South Africa

Gender rights

MPs and activists say SA has a long way to go for attitudes to match the Constitution

MPs and activists say SA has a long way to go for attitudes to match the Constitution
Cope's Deidre Carter, panel chair Razaan Bailey, activist Liberty Glenton Matthyse and DA member Zakhele Mbhele at a Discussion hosted by the Centre of Conflict Resolution on 22 May 2018 in Cape Town

South Africa often boasts about having one of the best constitutions in the world, and indeed it does, however, what is on paper is not always reflected in practice. This is the case when it comes to Lesbian Gay Bisexual Transexual Intersex (LGBTI) issues.

So much for human rights to self-identification and self-determination. We have a long way to go.”

This was the comment from Liberty Glenton Matthyse, who was participating in a panel discussion on transgender issues in South Africa.

The Centre of Conflict Resolution, Cape Town, collaborated with the Foundation of Human Rights to unpack LGBTI rights and how what is stipulated in the Constitution plays out in reality.

The discussion, chaired by Razaan Bailey, programme director of the Desmond & Leah Tutu legacy Foundation, included Matthyse, who is director of Gender DynamiX, an organisation solely focusing on the transgender community and Members of Parliament, Zakhele Mbhele of the DA (Democratic Alliance) and Deidre Carter of Cope (Congress of the People).

Commenting on the identification struggles faced by transgender people. Mattheyse said that although queer rights have been recognised, there has been silence on transgender issues.

On paper, a law exists, enabling a transgender person or intersex persons to amend their gender marker, but you need medical reports, you need a medical buy in to say that you are actually the person that you are.”

Transgender people in South Africa have the right to alter their gender but need to provide medical proof of this for identification purposes.

Four hundred and twenty-one public servants (who conduct civil marriages) are exempted from performing same-sex marriage,” said Carter. “This is just under half the total number of public servants who are hired to perform civil unions.”

Pointing out the hypocrisy, Carter said: “You cannot on one side, for publicity, say we are supporting Caster (Semenya), but on the other side you don’t want to acknowledge the rights that she has.”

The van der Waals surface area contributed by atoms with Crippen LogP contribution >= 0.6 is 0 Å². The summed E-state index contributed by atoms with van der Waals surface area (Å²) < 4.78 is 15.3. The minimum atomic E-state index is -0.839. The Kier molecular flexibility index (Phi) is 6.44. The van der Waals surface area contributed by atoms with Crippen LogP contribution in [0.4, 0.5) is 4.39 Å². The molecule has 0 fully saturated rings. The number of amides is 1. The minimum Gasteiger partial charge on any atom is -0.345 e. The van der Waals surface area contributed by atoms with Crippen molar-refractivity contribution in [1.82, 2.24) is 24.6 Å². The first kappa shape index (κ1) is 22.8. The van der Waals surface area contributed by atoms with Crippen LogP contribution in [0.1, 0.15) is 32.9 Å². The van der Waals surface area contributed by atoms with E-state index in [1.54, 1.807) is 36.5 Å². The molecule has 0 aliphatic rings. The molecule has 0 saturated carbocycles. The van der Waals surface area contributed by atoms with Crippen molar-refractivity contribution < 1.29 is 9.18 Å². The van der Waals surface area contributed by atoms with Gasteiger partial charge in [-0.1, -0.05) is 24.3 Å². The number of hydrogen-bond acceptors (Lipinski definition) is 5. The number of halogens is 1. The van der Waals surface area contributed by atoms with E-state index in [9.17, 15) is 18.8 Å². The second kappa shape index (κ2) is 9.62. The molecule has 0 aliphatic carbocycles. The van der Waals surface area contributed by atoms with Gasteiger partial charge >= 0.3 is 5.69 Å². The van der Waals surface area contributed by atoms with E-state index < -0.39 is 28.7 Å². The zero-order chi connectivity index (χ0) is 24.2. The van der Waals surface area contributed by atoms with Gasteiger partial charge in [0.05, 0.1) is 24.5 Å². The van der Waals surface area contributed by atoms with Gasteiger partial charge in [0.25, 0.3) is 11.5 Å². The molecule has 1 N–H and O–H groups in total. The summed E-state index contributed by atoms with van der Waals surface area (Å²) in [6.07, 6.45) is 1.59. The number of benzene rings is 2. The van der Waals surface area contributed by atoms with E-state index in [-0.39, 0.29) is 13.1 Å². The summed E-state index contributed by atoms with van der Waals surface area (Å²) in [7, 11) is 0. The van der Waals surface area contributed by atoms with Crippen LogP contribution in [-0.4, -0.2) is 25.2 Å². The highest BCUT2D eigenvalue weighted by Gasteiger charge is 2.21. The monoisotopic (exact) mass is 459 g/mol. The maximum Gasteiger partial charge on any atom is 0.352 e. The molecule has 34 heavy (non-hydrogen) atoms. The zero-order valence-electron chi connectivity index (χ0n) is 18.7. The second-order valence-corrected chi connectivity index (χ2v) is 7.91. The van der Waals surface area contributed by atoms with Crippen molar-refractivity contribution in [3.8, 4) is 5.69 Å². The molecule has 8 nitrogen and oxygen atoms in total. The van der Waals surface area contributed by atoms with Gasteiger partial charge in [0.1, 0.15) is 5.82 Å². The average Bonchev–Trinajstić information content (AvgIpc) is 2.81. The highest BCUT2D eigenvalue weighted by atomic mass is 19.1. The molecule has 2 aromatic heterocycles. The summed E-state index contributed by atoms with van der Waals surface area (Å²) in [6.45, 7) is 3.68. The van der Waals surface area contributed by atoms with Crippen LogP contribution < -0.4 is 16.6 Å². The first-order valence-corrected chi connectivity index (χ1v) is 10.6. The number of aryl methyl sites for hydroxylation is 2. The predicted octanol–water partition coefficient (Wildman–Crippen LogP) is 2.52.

The high number of department marriage officers who are exempted from officiating at same-sex marriages on the basis of religious belief or conscience was raised as evidence of the half-hearted commitment the state has to recognise and realise LGBTI rights.

Mbhele said politicians had a role to play in effecting real change. “We need systemically strengthened political will for politicians to do the right thing consistently and run government properly, which will only be possible when we achieve political realignment that results in stronger competition where voters consistently punish poor performance and reward good governance.”

Mbhele added: “We are long past a stage where we can shame a politician and government officials in the media to scare them into correcting their behaviour. They do not get embarrassed any more.”

In his closing statement, Mbhele said: “The only thing that politicians fear is the prospect of losing public office that gives access to state resources perks and benefits. It is the only thing they fear at this stage.”

Panellists appeared to agree that more needed to be done to protect LGBTI rights in South Africa and that needs to begin with amending certain parts of the Civil Union Act — one part being Section 6 of the act which has allowed government staff to discriminate against same-sex couples. DM


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